Starting today, lakhs of people have to face travel difficulties as major lines run less service or come to a complete standstill.
Members of the Rail, Maritime and Transport (RMT) union today began a series of 24-hour walkouts over the change in staff rota to restart the Night Tube after talks between the transports. London ,TfL) and the union owners broke up.
The union said their members were being asked to work both night shifts and day shifts, as dedicated night workers were laid off.
The Victoria, Central, North, Piccadilly and Jubilee lines were suspended at 4.30 a.m. today, causing further disruption for the Bakerloo, Circle, District, Hammersmith and City and Metropolitan lines.
TfL says these lines are likely to be severely disrupted every weekend from 7 pm onwards, which comes as a big blow to those moving around in December.
A TfL source told the London Evening Standard yesterday that ‘not a significant amount has developed’ since the industrial action was announced, but that TfL is ‘open to talks’ with RMT.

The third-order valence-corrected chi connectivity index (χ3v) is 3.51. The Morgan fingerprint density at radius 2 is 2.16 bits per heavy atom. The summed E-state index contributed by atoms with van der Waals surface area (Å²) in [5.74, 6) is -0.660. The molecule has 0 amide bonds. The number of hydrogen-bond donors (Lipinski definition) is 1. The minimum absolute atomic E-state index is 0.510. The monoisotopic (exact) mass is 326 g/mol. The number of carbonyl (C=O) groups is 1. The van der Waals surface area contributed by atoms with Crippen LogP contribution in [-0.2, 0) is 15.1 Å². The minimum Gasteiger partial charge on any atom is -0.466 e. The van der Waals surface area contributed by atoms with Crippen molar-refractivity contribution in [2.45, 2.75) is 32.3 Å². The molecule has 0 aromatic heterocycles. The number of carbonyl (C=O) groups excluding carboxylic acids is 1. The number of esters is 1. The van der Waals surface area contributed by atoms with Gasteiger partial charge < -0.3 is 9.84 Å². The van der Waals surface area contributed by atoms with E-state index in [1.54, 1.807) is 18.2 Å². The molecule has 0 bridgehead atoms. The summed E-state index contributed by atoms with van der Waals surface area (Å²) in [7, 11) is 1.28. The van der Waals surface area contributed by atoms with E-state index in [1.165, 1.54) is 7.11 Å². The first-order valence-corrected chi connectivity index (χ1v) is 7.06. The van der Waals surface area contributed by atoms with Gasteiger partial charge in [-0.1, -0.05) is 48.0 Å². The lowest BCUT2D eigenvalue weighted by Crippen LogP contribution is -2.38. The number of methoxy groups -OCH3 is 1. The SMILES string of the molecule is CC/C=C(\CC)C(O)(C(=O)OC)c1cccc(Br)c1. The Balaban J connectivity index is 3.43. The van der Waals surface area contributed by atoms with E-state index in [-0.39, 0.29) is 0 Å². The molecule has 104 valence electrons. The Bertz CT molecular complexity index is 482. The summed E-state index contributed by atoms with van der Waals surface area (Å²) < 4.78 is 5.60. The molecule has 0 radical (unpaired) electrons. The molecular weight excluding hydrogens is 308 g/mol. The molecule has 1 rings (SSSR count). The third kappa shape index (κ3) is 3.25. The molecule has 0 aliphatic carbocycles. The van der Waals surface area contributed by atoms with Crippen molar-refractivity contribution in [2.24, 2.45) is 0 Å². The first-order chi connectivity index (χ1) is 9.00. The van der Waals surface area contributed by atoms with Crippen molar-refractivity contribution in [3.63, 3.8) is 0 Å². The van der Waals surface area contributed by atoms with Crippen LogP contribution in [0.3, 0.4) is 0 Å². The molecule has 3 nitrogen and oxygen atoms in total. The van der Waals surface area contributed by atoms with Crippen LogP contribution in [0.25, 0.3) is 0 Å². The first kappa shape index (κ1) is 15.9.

TfL warned of disruptions in services and advised people to check before travelling.
Night Tube has been suspended due to the pandemic and is scheduled to resume on Friday.
The Victoria, Central, North, Piccadilly and Jubilee lines were suspended at 4.30 a.m. today, causing further disruption to the Bakerloo, Circle, District, Hammersmith and City and Metropolitan lines.
From now till December 18, every Saturday and Sunday there will be action on Central and Victoria Line from 8.30 pm to 4.30 pm.
Passengers leave a busy Underground train still wearing their facemasks in London
Which tube lines will be affected and why are drivers going on strike?
What is happening?
The RMT began a 24-hour walkout on five tube lines from 4.30 am on Friday, 26 November.
Which tube lines will be affected?
TfL said tube lines are about to be affected:
- 4:30am Nov 26 – 4:29am Nov 27 (Central, Jubilee, North, Piccadilly & Victoria)
- 8:30 p.m. Nov. 27 – 4:29 a.m. Nov. 28 (Central and Victoria)
- 8:30 pm December 3 – 4:29 am December 4 (Central and Victoria)
- 8:30 pm December 4 – 4:29 am December 5 (Central and Victoria)
- 8:30am December 10th – 4:29am December 11th (Central and Victoria)